The mysterious incident took place on February 22 just five days before the start of a nuclear summit between North Korea and the United States attended, among others, by Pyongyang's former ambassador to Spain Kim Hyok Chol.
According to investigators quoted by El Pais, they were specifically looking for information linked to Kim.
"At least two of the 10 assailants... have been identified and have ties with US secret services," the paper said, citing sources from the police and Spain's intelligence agency, the National Intelligence Centre (CNI).
It specifically identified the CIA.
Contacted by AFP, the CNI refused to comment.
According to El Pais, Spain asked for clarification from the CIA but the US spy agency denied any involvement.
Spanish authorities however said the response was "not very convincing".
The report said the CIA acted "in probable cooperation" with South Korean intelligence services.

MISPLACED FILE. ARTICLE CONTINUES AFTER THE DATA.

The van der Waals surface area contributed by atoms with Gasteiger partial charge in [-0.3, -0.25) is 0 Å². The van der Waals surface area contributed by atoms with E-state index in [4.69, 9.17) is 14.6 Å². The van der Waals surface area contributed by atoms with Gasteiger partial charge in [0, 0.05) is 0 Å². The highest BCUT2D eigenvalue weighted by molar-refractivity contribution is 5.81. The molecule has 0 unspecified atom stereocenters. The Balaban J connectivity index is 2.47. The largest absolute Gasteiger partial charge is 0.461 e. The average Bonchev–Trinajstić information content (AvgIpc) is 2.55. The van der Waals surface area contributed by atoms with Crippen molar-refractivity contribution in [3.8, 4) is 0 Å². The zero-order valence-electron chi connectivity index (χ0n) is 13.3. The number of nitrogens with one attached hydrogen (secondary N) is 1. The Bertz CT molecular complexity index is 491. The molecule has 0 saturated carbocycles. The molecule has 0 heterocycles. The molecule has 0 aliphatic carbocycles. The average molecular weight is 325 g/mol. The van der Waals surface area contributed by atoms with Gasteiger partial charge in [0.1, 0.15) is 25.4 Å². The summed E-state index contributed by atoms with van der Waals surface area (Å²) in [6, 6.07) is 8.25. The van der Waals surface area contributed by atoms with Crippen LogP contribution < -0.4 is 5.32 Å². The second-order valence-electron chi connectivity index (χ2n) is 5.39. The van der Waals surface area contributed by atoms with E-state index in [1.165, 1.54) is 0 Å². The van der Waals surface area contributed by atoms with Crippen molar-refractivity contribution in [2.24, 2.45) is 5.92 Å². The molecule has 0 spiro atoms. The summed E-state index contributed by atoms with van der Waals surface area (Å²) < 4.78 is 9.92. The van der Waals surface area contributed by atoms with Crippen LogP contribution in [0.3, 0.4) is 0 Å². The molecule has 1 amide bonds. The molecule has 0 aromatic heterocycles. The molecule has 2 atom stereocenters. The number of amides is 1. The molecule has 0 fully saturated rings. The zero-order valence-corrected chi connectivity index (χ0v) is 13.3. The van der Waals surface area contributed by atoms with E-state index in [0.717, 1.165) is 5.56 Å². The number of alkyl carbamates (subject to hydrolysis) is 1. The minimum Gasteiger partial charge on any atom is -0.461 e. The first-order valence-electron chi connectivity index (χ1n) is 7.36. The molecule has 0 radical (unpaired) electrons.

The break-in has been surrounded by mystery.
According to El Pais, which has quoted investigators as saying this could be "political espionage", the 10 men entered with fake handguns, tying up and gagging the staff.
They reportedly escaped with documents, computers and telephones in two embassy cars with diplomatic number plates which they later abandoned.
Investigators have discarded the theory of a petty crime as the break-in was well organised and similar to a military commando operation that knew what it was looking for.
After analysing CCTV footage and questioning witnesses, they identified two of the assailants as having links with the CIA, El Pais said.
Since 2017, when Kim Hyok Chol was expelled from Spain as "persona non grata" after nuclear tests and missile firings by Pyongyang, the secretive state has had diplomatic representation in Madrid but no ambassador.
Kim is one of North Korean leader Kim Jong-un's most trusted officials.
The talks failed to reach a nuclear accord.
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